Q&A with legendary motorcycle racer and SC Sports Wall of Fame inductee Johnny Campbell
By Steve Breazeale
In the history of the infamous SCORE Baja 1000 off-road race, there is no motorcycle rider with more success than San Clemente native Johnny Campbell.
The veteran racer was born with an affinity for everything on two wheels, and after years of honing his craft down to a science, he went on to become one of the biggest names in the sport, propelled into the spotlight by a stretch of dominance at the famous desert race south of the border.
On May 20, Campbell will be one of three local icons inducted into the Friends of San Clemente Foundation’s Sports Wall of Fame. The ceremony will take place at the Vista Hermosa Aquatics Center at 6 p.m.
Campbell has won just about everything there is to win in the sport of off-road racing, but his success at the Baja 1000, where riders navigate their way across 1,000 miles of rugged Mexican terrain, is unparalleled.
Campbell won the event a record 11 times, a feat many in the sport consider to be untouchable. From 1997 to 2005, Campbell and his American Honda Racing team rattled off a streak of nine consecutive Baja 1000 wins. After missing out on a 10th consecutive win in 2006, Campbell returned to the winner’s podium in 2007 and 2008.
After decades of dominance, Campbell decided to step off the bike and transition into the role of team manager for the American Honda racing team. Campbell now has four riders racing under his name in 40 to 50 events across the country every season.
The San Clemente Times caught up with Campbell this week to reflect on his life, career, and his love of the Baja 1000.
San Clemente Times: How did you get started in off-road racing?
Johnny Campbell: I grew up surfing and biking in San Clemente, and what catapulted me was my dad, who rode and raced motorcycles. I loved two wheels and had a passion for dirt bike riding as a young boy. I got my first (motorbike) when I was 13 and went from there.
SCT: What drew you to the sport?
JC: Racing is like a sense of freedom. It’s a sense of adventure. You get on your bike and go where you want to go. I loved riding in the dirt, of course, and making dirt jumps at San Clemente State Beach. It was a natural transition from jumping bikes in the dirt to riding motorcycles in the dirt.
SCT: When did you decide you wanted to race for a living?
JC: I had it in me to be an athlete. I wanted to be good at this. My dad suddenly passed away when I was 16, so my mom supported myself and my brother in our racing. We really focused on the sport; that was our outlet for adrenaline and energy. Everything that we could do we poured into the sport.
SCT: You have such a storied history with the Baja 1000. What does that event mean to you?
JC: When I first went down there with my wife’s uncle, Craig Adams, I said, “This is amazing. This is the adventure that I want to pursue.” As you know, in San Clemente there was a little off-road culture. Guys like Cameron Steele … all those guys were from town and raced off-road in Mexico. It was such a cool deal that I was really drawn to it. Once I got a taste of Baja, I got bit by the Baja bug. That’s what I wanted to do with my life, to go down there to ride and race.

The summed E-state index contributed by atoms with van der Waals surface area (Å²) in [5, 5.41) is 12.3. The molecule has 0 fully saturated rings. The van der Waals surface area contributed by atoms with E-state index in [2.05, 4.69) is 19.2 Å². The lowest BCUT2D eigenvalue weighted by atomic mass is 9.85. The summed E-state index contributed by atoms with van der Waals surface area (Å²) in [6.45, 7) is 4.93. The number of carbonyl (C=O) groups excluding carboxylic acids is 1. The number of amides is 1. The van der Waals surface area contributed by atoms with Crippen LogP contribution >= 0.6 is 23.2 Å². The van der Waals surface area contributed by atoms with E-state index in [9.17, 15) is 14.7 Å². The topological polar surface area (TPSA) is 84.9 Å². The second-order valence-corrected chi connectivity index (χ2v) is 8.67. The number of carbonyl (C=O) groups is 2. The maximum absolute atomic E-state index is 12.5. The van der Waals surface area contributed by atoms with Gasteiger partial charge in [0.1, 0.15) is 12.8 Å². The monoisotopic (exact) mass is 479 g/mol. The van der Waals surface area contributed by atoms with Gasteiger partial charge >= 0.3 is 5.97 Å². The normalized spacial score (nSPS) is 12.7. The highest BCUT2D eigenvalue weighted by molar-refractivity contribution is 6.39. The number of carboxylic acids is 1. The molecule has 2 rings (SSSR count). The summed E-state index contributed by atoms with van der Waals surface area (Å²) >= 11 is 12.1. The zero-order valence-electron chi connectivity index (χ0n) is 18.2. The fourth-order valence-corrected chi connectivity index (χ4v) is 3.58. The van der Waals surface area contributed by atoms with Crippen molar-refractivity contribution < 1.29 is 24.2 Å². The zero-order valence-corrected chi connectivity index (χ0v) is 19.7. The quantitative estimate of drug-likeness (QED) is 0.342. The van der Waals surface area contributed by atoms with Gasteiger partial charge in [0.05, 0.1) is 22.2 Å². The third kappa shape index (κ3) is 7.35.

SCT: It took you a while to break through for a win at Baja. What clicked for you the year of your first win?
JC: It took me several years between broken bones and broken bikes and figuring out how to win that race strategically and ability- and experience-wise. I spent 1991 through 1996 being schooled and it wasn’t until 1997 when it all came together. (The 1997 win) was a big step in my confidence. As a team and a family, we were able to achieve that goal we put out there. That just created a string of focus and maturity. We went on from winning that first Baja 1000 in 1997 to a string of nine in a row, which was a record that was unheard of.
SCT: What do you attribute your success to at the Baja 1000?
JC: You cannot win the Baja 1000 or a race like that by yourself. It really takes a big effort on all. You have co-riders, planning and management putting together a strong tactical effort. You don’t have be the fastest person to win the Baja 1000. You have to have all the puzzle pieces fitting together. You make a plan and try to stick to it, but it doesn’t always go that way. So it’s really how you react to a certain obstacle or flat tire along the way.
SCT: What is your life like now that you are a team manager and responsible for mentoring a new generation of racers?
JC: My dad was really good about having a strong work ethic. He made us work for what we had. Going from him to Craig Adams to Bruce Ogilvie, running with the work ethic that was instilled in me at a young age and knowing what a real job was start to finish, that’s something that I want to carry to the guys that run underneath me. It’s not easy, because everybody has a different personality and different ambitions. It’s really easy for an athlete to get sidetracked and it becomes all about them. You’re trying to mature these guys in the right way and take the high road and build them into true champions.